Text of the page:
With the last Harry Potter movie coming out, it's important to think about the mages who make up our day-to-day reading in comics. Magic's always been one of those finicky subjects for me: it can either be done really well, or really horribly.
This week in my column exploring comic genres, I'm going to explore magic-based heroes and books, pointing out what makes them great. Read on, true believers!
When magic is undefined in a setting, it can allow for wondrous things: characters (and the writers who craft them) are allowed a lot of creative freedom in how they escape from their problems. Facing an electrified villain? Conjure up a rain storm to short them out. Falling off a building? Cast a levitation spell on yourself and enjoy the view.
However, this lack of definition has caused many a Mage to fall into the realm of mediocrity, simply because when their powers are undefined and all-powerful, it becomes difficult to throw threats at them that can't be dispelled (heh, no pun intended) by the wave of a hand and a flick of the wrist.
This is primarily the reason why Doctor Strange can't hold down a solo book: as Sorceror Supreme, his title gives him access to untold amounts of power that the reader can't come close to comprehending. With that power, he can't exactly go after common bank robbers: that would be too easy. Instead, his threats include powerful demons and demigods, like Shuma-Gorath and Dormammu. These threats have to walk a fine line, as they can't be so powerful that they threaten all of reality, yet they can't be so weak that any schmo with superpowers can take them on.
So Strange is pigeon-holed into a niche that hovers around Deus Ex Machina. With a lack of concrete threats to face, he is usually called in when there is a problem that needs to be fixed with a lot of flair and little explanation; after all, it's magic, right?
Lets take a look back to World War Hulk. Hulk is tearing apart New York, and Earth's heroes are looking a little powerless to stop him. At this point in the story, we need something to come in that might be a threat to Hulk, but not in the sense that he would have fought him/her/it before.
Enter Doctor Strange.== TEASER ==
As Strange invokes the essence of the Zom demon, he becomes incredibly powerful in the span of a panel. We, as readers, do not know the back-story, and we don't need to. All we know is that we're being shown a threat that looks scary and is mysteriously magical - role fulfilled.
This ties into the above point: while not every magical hero needs to be defined down to the detail, it's important to show that they are not a metaphorical island. In order for a character to succeed, they need to have a supporting cast that makes their world seem plausible to the reader, and provide support for their suspension of disbelief.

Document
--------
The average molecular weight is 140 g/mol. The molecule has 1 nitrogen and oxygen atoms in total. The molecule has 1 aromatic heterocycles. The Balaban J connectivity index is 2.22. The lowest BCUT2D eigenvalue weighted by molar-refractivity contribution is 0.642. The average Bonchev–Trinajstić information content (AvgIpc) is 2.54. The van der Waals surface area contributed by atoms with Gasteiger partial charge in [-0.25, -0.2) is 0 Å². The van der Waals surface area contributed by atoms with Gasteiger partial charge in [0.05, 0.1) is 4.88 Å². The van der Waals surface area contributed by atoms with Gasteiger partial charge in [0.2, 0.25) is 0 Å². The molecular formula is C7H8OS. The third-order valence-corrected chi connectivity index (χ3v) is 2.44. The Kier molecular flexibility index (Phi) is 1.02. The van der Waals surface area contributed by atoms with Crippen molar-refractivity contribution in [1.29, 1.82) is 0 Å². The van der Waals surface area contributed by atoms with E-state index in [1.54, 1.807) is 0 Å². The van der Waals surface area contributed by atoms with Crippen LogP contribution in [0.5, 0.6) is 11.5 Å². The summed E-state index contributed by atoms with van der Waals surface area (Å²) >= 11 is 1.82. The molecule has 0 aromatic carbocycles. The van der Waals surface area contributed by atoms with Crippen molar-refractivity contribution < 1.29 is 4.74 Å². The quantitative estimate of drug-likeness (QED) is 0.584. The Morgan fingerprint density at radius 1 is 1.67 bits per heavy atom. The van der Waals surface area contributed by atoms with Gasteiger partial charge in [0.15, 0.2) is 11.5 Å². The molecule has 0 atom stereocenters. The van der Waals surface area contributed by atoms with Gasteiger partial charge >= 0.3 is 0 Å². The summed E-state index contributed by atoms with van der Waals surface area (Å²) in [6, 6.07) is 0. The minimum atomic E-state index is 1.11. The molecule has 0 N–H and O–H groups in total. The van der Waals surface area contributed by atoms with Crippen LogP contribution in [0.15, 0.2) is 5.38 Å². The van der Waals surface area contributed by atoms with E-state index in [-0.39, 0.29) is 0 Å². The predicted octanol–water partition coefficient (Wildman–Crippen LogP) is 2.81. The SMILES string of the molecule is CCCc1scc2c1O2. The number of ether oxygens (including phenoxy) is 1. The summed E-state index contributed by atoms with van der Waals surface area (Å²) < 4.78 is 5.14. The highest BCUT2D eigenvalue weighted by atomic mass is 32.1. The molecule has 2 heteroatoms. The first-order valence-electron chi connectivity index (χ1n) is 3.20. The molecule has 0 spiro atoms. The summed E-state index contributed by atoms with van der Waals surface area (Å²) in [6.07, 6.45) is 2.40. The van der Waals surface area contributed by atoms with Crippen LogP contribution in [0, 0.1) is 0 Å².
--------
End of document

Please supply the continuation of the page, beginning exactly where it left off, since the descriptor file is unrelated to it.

Again, this doesn't have to be formulaic; not every wizard needs a ginger best friend and know-it-all female colleague to complete the trio. The character can be accompanied by mentors, students, friends, business partners, or even people that they don't know that well - the important thing is that someone needs to be let into "the game."
"The game," is the world where the Mage does his/her business. It carries a set of rules and boundaries (see above) and may or may not differ greatly from the world we live in. "The game" is where the fantastical begins and the real world stops. The entire comic does not have to take place in "the game," nor does it have to be completely absent. It's as flexible as the setting that the book is taking place in.
However, it needs to be acknowledged: after all, magic is not something that adheres to a particular theme. As noted above, its boundaries are often loose; the reader should at least have a way of easing into this wild frontier. These contemporaries, whether they be reader analogues ("muggles") or a more confidant mentor, help them do that.
Like I said in my column regarding interstellar characters, the beauty of certain settings is that writers have an awful lot of leeway when it comes to the unknown. This is no different with magic, as you can literally make something out of nothing. Nearly everything a writer can come up with can be explained with magic in some way, and it's up to him/her to explain it.
This might seem a bit conflicting with my first point, but hear me out.
While magic is essentially a wide open space in which writers can experiment, it should also have a theme to ground it: Doctor Strange's magic is much different from John Constantine's. That should not stop writers from using that theme to their advantage, and getting a little creative with it.
Take Fables, for instance: in that series, magic is regarded as a part of the characters' daily lives. As many of the Fables are witches, wizards, warlocks and the like, their powers are available at a (costly) fee, and can power a number of objects, like the deadly wooden soldiers. These powers may not have the boundaries that I'm looking for, but they fit the theme of the story and are well-thought-out by writer Bill Willingham.
The magic is actually a product of the fiction these characters are based off of; throwing little caveats into the mix (like the strength of a Fable being proportionate to the amount that "regular" people believe in them) make sense instead of diluting the setting.
Wrapping it up
Ultimately, magic is volatile, both practically and in story terms; it's very easy to use it as a band-aid to bad storytelling, which is ultimately its greatest flaw. Perhaps its use should be regulated to writers who can actually use it right; if only there was a spell to make that happen.